The chart below shows an example of interpolation of value implied by a series of funding rounds for a hypothetical start-up company. The x-axis represents the date, and the y-axis is the share price; to illustrate, the first funding round was on December 1, 2015 for a $5.00 share price, followed by a funding round on May 1, 2017 for a $15.00 share price and so on, with the last funding round on March 31, 2021 for an $80.00 share price. In this example, the date of marriage (“DOM”) is December 31, 2016, which falls between two funding rounds, and the date of separation (“DOS”) is December 31, 2020, also falling between two funding rounds. Neither date falls directly on or just after a funding round. The orange dots on the chart represent the interpolated values at the date of marriage and date of separation.
The magnitude of using interpolated values versus choosing a previous funding round share price can have a meaningful impact, depending on the number of shares owned.
While interpolation may be a reasonable methodology in certain situations, there may be other reasonable methodologies of determining the value of a start-up company’s share price at a point in time which falls outside of funding rounds. The financial expert may also consider an independent business valuation, during which the expert considers quantitative and qualitative elements of the company, as well as performance expectations as of the current date.
Typically, individual seller’s shares transact at a discount to the value implied by the most recent funding round, while 409A valuations are often seen as a floor for any potential transactions or investments. However, if there is strong demand for the start-up, or other buyer motivation, a premium to the funding round is not out of the realm of possibilities, particularly if the company is growing quickly or has hit certain milestones since the last funding round.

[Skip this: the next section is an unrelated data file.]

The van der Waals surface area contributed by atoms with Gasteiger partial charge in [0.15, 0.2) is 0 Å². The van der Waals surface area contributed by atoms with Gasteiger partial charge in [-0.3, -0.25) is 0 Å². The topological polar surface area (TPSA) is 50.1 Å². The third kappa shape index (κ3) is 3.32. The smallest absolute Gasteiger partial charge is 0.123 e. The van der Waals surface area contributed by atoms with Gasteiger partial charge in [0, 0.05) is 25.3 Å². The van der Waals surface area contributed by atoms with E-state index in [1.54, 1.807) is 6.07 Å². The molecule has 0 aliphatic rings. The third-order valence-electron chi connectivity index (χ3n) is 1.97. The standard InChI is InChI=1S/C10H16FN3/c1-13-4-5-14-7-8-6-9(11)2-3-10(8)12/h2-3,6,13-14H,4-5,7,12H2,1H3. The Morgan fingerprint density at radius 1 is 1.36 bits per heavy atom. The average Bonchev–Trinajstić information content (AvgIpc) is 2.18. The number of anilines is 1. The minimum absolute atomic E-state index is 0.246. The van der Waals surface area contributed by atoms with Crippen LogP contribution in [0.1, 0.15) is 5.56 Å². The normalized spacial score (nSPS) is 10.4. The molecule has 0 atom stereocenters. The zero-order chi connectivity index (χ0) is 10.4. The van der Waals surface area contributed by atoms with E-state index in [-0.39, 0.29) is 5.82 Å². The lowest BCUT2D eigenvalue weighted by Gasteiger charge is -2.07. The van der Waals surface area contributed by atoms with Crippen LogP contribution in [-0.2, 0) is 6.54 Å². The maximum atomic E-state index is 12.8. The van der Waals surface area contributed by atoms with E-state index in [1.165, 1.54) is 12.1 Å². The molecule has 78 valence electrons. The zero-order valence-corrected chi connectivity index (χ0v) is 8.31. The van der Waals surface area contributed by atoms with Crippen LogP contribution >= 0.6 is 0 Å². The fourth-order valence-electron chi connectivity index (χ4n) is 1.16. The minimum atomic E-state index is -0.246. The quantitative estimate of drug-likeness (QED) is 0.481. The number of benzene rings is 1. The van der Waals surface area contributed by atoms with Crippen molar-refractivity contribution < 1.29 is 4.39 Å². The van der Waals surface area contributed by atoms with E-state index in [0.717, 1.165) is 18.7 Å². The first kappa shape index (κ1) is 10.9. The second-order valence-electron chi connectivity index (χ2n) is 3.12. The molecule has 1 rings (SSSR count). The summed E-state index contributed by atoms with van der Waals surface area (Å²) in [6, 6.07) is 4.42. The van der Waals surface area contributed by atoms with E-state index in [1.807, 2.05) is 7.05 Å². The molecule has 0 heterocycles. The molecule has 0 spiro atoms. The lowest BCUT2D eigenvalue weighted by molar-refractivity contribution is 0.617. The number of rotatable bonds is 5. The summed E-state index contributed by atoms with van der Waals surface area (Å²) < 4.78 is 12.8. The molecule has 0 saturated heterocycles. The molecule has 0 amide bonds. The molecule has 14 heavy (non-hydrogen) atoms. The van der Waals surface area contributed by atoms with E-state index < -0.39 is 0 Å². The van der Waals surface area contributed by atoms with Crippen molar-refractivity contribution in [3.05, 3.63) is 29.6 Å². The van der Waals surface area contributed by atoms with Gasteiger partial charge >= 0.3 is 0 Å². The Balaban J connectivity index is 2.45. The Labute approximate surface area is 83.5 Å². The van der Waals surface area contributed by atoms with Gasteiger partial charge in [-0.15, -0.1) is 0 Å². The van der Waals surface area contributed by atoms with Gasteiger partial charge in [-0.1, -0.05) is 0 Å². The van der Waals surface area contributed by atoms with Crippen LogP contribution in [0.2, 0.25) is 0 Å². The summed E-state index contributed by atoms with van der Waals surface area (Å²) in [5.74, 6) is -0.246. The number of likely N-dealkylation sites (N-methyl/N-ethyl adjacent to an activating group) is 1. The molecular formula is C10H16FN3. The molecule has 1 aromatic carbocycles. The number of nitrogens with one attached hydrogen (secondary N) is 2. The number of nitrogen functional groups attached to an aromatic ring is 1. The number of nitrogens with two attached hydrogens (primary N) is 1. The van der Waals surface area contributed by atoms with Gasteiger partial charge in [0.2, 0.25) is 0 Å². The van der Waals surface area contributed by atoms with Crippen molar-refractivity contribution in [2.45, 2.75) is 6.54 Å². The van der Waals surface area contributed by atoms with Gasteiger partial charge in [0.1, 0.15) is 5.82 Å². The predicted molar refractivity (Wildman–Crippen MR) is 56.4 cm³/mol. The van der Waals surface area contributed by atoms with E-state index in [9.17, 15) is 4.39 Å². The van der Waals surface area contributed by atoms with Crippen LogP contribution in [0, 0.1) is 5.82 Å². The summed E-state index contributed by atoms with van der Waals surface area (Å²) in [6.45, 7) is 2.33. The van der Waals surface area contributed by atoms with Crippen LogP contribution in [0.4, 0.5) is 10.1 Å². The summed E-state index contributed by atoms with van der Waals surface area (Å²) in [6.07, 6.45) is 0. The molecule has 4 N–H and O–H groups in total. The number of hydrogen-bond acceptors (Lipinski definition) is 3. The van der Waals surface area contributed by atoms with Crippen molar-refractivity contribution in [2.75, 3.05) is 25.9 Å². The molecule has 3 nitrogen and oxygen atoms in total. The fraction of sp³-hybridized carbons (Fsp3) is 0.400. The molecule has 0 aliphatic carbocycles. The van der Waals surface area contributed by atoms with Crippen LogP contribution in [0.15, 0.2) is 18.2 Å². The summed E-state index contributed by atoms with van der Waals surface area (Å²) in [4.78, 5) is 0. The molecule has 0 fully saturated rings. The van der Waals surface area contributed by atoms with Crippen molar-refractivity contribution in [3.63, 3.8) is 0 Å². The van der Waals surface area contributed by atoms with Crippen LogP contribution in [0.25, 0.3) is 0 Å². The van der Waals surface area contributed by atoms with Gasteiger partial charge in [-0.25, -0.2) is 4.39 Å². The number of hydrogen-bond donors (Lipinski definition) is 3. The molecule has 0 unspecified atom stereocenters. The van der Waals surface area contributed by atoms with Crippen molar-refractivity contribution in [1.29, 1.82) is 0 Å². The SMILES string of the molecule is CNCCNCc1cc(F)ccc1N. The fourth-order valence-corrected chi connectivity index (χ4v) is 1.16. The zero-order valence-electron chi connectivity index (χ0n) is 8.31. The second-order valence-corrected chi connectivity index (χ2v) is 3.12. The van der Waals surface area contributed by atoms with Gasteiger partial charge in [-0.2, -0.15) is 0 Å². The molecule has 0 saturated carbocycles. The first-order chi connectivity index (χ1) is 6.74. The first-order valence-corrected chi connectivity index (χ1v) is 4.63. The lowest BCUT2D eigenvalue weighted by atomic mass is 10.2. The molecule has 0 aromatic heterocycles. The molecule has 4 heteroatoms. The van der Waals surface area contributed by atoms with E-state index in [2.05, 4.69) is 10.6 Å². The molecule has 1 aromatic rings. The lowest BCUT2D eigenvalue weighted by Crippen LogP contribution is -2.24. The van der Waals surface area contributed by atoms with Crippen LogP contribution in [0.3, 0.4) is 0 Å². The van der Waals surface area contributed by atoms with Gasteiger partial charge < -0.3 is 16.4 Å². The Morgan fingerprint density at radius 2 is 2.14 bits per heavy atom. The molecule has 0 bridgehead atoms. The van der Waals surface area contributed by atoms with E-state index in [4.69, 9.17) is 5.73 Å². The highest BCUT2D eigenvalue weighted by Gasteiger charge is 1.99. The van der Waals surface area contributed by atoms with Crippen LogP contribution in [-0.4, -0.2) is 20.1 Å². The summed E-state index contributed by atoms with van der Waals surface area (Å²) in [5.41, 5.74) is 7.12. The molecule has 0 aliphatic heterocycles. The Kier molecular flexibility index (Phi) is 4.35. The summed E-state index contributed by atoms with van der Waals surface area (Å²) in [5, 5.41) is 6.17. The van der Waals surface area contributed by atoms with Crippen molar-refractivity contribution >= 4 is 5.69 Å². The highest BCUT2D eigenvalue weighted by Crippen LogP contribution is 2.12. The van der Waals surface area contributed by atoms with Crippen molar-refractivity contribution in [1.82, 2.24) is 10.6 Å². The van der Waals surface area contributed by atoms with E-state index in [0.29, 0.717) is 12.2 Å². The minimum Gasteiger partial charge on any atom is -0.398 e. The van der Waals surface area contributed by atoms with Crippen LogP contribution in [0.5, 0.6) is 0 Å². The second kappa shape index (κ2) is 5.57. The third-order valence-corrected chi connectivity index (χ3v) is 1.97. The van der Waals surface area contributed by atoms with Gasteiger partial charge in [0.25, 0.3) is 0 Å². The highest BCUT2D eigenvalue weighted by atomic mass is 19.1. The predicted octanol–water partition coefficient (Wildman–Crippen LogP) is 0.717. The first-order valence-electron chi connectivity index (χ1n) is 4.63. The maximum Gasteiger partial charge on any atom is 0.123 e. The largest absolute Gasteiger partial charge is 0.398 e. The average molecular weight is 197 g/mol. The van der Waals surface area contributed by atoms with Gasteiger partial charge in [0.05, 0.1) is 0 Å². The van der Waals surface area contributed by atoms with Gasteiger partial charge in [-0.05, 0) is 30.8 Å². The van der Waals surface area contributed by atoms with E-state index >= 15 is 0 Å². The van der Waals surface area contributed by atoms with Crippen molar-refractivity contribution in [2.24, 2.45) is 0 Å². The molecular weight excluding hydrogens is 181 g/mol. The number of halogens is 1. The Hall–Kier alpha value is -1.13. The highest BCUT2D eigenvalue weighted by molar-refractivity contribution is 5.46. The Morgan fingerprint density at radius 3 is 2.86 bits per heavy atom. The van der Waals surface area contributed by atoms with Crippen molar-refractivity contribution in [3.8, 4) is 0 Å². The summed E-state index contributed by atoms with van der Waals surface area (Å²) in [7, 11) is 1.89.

But, let’s hone in on the possible discount – the discount relative to the share price of the most recent funding round reflects considerations such as the lack of an active market for the shares and the lack of influence available to a minority shareholder. As an example, lets say the start-up offers at-home cooking classes and the last funding round was during the pandemic; now, two years later and with the pandemic behind us (hopefully), people are back to dining at restaurants and spending disposable income on travel, pushing demand for at-home cooking classes down. Even though there is not a current funding round to support a decline in the share price valuation, one can discern a likelihood of downward trend on pricing.
Discounts (and/or premiums) can vary based on the situation, and there is no standard discount, as facts and circumstances vary tremendously between start-up companies. However, such transactions among individual stockholders or offers received by shareholders can provide potential indications of an appropriate discount, which may then be appropriate for value determination for marital dissolution as of a certain date (marriage, separation and/or divorce).
If the options are vested, or exercisable at the valuation date, a similar process of the intrinsic value calculation, presented earlier, can be used. This provides an estimate of value based on the profit that could be realized if the options were exercised on the valuation date.
In summary, stock options entail unique valuation considerations compared to a traditional business valuation.
A start up company’s stock options also have unique attributes that must be considered and valued carefully. In certain situations, start-up stock options may comprise a significant component of the marital balance sheet.
An experienced financial expert can accurately value these complex assets. Mercer Capital has experience in valuing stock options for private, publicly traded and start-up companies.
Ms. Calhoun provides valuation and forensics services for family law, gift & estate planning, commercial litigation, M&A, and further matters related to privately held businesses, dissenting shareholders, intellectual property, personal goodwill, etc. With her forensics ...